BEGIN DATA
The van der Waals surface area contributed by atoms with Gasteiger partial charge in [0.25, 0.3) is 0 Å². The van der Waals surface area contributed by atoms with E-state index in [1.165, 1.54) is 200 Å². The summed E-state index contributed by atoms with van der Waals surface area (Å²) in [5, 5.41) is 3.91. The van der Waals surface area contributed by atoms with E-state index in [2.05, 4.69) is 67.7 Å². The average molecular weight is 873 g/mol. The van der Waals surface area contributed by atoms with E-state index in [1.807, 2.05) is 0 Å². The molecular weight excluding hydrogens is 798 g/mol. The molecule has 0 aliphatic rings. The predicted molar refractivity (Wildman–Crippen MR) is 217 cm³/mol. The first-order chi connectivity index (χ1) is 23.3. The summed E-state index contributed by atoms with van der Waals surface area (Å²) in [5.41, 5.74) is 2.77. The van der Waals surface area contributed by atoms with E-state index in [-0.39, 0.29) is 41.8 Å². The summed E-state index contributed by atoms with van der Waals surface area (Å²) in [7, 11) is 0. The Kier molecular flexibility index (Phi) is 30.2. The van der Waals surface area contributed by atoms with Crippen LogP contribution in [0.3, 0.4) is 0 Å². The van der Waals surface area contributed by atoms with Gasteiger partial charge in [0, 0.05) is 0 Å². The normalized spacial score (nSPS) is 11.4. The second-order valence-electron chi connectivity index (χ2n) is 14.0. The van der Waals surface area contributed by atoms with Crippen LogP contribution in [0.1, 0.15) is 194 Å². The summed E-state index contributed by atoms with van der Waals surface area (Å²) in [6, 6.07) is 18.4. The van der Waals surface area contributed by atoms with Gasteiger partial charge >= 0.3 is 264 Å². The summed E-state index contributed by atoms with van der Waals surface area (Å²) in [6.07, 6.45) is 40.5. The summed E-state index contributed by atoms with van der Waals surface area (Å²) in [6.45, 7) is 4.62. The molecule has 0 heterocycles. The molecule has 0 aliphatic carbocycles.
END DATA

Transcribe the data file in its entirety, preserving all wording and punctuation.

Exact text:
The van der Waals surface area contributed by atoms with Gasteiger partial charge in [0.25, 0.3) is 0 Å². The van der Waals surface area contributed by atoms with E-state index in [1.165, 1.54) is 200 Å². The summed E-state index contributed by atoms with van der Waals surface area (Å²) in [5, 5.41) is 3.91. The van der Waals surface area contributed by atoms with E-state index in [2.05, 4.69) is 67.7 Å². The average molecular weight is 873 g/mol. The van der Waals surface area contributed by atoms with E-state index in [1.807, 2.05) is 0 Å². The molecular weight excluding hydrogens is 798 g/mol. The molecule has 0 aliphatic rings. The predicted molar refractivity (Wildman–Crippen MR) is 217 cm³/mol. The first-order chi connectivity index (χ1) is 23.3. The summed E-state index contributed by atoms with van der Waals surface area (Å²) in [5.41, 5.74) is 2.77. The van der Waals surface area contributed by atoms with E-state index in [-0.39, 0.29) is 41.8 Å². The summed E-state index contributed by atoms with van der Waals surface area (Å²) in [7, 11) is 0. The Kier molecular flexibility index (Phi) is 30.2. The van der Waals surface area contributed by atoms with Crippen LogP contribution in [0.3, 0.4) is 0 Å². The van der Waals surface area contributed by atoms with Gasteiger partial charge in [0, 0.05) is 0 Å². The normalized spacial score (nSPS) is 11.4. The second-order valence-electron chi connectivity index (χ2n) is 14.0. The van der Waals surface area contributed by atoms with Crippen LogP contribution in [0.1, 0.15) is 194 Å². The summed E-state index contributed by atoms with van der Waals surface area (Å²) in [6, 6.07) is 18.4. The van der Waals surface area contributed by atoms with Gasteiger partial charge >= 0.3 is 264 Å². The summed E-state index contributed by atoms with van der Waals surface area (Å²) in [6.07, 6.45) is 40.5. The summed E-state index contributed by atoms with van der Waals surface area (Å²) in [6.45, 7) is 4.62. The molecule has 0 heterocycles. The molecule has 0 aliphatic carbocycles.